Priced to start at $49,000, it is easy to locate a variety of earlier models considering that the current generation of Suburbans first launched in 2007, meaning there is an abundance of used vehicles for you to discover at your nearby Lexington used car dealerships. Finding the right used car is all about being informed. Let’s take a look at the Suburban’s chief rival, Cadillac’s own Escalade and see which SUV stacks up to be the better deal.

The 2015 Cadillac Escalade: A Load of Luxury

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Also featuring a total redesign for 2015, the Escalade is known as a class-leader in the luxury SUV segment.

Equipped with a 6.2-liter V8 engine, which generates 420 horsepower with 460 lb.-ft. of torque, the Escalade is operated by either a six-speed automatic transmission or an available eight-speed automatic. Drivers can opt for four-wheeldrive, though rear-wheel drive is the standard.

The rear-wheel drive option returns an EPA-estimated 17 mpg combined, or 15city and 21 highway miles; however, the four-wheel drive equipped with six-speed automatic is estimated at 16 mpg combined, which equates to 14 city and 21 highway miles per gallon. For a slight edge in fuel economy, opt for the eight-speed automatic transmission, rated on the rear-wheel drive at 17 mpg combined, while the eight-speed, paired with four-wheel drive, gets the same combined miles, but drops down on the highway to 21 miles.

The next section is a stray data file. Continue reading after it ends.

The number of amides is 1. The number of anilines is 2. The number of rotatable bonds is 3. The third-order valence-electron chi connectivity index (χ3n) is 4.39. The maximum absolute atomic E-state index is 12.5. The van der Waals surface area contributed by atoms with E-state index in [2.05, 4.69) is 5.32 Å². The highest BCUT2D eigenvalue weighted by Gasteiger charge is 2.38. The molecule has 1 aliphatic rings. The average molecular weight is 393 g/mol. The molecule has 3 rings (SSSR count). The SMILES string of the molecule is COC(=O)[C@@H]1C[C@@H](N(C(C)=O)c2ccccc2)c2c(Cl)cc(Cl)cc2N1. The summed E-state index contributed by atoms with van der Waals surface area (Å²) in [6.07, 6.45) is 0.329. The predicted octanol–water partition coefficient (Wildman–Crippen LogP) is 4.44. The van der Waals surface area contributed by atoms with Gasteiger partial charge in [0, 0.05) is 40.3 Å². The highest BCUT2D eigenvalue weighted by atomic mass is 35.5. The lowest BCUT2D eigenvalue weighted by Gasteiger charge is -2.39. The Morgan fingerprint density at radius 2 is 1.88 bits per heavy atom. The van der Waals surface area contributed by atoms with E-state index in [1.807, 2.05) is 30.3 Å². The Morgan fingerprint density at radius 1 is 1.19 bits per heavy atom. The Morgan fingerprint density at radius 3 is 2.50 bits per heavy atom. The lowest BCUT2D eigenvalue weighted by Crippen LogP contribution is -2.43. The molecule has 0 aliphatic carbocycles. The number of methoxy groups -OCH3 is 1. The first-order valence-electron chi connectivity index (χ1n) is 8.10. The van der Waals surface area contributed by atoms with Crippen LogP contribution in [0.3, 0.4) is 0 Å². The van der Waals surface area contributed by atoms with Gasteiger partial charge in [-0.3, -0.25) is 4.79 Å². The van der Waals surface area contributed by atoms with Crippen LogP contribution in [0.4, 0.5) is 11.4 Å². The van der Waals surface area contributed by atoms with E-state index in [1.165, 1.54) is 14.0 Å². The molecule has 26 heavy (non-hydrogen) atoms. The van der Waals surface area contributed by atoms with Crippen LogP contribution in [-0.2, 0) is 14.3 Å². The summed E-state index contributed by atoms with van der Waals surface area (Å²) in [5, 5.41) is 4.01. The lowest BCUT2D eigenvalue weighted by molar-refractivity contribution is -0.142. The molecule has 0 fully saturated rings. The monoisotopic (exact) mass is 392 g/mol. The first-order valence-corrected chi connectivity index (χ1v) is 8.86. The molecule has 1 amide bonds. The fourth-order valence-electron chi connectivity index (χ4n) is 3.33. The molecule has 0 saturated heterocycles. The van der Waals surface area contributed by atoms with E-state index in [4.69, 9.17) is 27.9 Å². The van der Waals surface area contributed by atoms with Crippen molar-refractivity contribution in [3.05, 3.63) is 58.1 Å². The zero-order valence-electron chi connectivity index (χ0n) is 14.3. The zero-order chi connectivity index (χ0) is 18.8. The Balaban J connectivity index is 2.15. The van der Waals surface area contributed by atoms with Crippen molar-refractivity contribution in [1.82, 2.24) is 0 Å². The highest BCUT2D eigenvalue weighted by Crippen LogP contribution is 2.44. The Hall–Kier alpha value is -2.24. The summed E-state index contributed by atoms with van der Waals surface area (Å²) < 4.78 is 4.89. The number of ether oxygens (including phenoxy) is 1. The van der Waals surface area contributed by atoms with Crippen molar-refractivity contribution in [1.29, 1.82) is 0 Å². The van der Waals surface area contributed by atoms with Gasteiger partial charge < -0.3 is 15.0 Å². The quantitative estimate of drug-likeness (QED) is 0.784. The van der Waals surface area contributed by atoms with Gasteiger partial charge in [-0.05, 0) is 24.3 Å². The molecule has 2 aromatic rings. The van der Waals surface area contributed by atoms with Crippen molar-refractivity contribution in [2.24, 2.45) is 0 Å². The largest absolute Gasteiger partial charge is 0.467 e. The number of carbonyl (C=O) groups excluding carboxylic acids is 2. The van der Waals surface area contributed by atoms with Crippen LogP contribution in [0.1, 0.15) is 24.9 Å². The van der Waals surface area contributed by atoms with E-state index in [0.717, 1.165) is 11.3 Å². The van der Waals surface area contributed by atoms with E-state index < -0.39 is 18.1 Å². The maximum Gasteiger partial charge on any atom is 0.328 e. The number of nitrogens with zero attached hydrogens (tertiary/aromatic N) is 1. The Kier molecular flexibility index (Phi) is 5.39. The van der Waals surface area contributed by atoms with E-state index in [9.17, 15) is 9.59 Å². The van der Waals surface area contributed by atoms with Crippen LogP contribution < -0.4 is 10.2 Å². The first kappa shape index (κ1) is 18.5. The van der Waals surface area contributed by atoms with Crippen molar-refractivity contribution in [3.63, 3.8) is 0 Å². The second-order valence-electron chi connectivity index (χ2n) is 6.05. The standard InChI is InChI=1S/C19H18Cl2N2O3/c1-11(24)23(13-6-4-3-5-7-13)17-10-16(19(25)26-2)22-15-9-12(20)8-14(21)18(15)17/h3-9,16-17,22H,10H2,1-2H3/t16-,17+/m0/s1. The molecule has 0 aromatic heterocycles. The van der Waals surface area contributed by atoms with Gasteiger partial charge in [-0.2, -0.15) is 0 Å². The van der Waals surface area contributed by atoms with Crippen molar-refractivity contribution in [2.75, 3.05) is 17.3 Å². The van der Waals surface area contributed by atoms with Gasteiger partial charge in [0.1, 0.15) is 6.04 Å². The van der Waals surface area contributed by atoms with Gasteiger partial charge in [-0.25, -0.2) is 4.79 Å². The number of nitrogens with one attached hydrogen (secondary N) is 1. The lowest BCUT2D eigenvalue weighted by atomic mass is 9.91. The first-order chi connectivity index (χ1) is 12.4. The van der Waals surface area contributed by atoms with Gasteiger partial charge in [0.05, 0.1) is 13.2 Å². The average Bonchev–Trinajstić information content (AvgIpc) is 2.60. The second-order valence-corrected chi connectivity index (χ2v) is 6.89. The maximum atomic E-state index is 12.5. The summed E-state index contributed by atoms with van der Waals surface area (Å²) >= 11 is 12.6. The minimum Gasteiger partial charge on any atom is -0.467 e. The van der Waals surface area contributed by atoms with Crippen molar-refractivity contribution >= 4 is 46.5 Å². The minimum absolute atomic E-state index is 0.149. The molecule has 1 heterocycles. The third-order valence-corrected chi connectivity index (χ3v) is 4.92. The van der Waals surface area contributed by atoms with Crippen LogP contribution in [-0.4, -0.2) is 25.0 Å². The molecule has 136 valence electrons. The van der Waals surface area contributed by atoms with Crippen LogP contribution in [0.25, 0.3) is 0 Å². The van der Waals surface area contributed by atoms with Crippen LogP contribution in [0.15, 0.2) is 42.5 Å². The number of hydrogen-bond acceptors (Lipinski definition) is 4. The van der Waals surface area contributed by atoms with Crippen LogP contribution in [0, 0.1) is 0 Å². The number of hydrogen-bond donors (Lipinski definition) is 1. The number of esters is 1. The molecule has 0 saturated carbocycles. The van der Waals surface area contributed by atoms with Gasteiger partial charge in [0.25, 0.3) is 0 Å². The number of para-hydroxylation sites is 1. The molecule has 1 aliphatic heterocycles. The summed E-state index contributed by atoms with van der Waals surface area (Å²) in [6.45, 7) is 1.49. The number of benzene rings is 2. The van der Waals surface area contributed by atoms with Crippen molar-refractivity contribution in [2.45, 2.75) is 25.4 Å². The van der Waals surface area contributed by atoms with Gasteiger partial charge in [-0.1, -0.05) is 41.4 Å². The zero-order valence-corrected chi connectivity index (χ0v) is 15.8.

The power behind the four-wheel drive mated to a six-speed transmission gives the Escalade enough oomph to sprint from zero to sixty miles per hour in 6.4 seconds, a0.8 second edge over the Suburban. Maximum towing capacity comes in at about 8,300 pounds, matching the Suburban.

The Escalade’s luxurious reputation comes from its wealth of high-end interior materials and stylish design. Roomy, with the exception of the third row seats, best-suited for children only, this year’s Escalade also features new technology.

However, new isn’t necessarily improved. While the CUE infotainment system strikes a pleasing pose in the center of the dashboard, it is reportedly very frustrating to access and operate due to its counter-intuitive functionality. The Escalade also suffers from skimpy storage space, certainly as compared to the Suburban. With all seats occupied, the cargo area measures 15.2 cubic feet, which extends to 51.6 cubic feet after the third row is folded down, and a total 94.2 cubic feet once the second row folds to join the third row.

Clever convenience details like the hands-free lift gate, operated by sliding your foot beneath the back bumper, sounds like a great idea. However, the key must be within three feet of the vehicle in order to access this feature and the significant floor height is a challenge when it comes to loading larger, bulkier objects. Perhaps the real deciding factor for you rests in the significant price difference between these vehicles. The 2015 Cadillac Escalade certainly matches its luxury status, starting at the base MSRP of $72,970, almost $24,000 more than the Suburban.

If you need more passenger and cargo space, with segment-competitive power and performance that doesn’t break the bank, the 2015 Chevy Suburban is the vehicle to help you “Find New Roads.”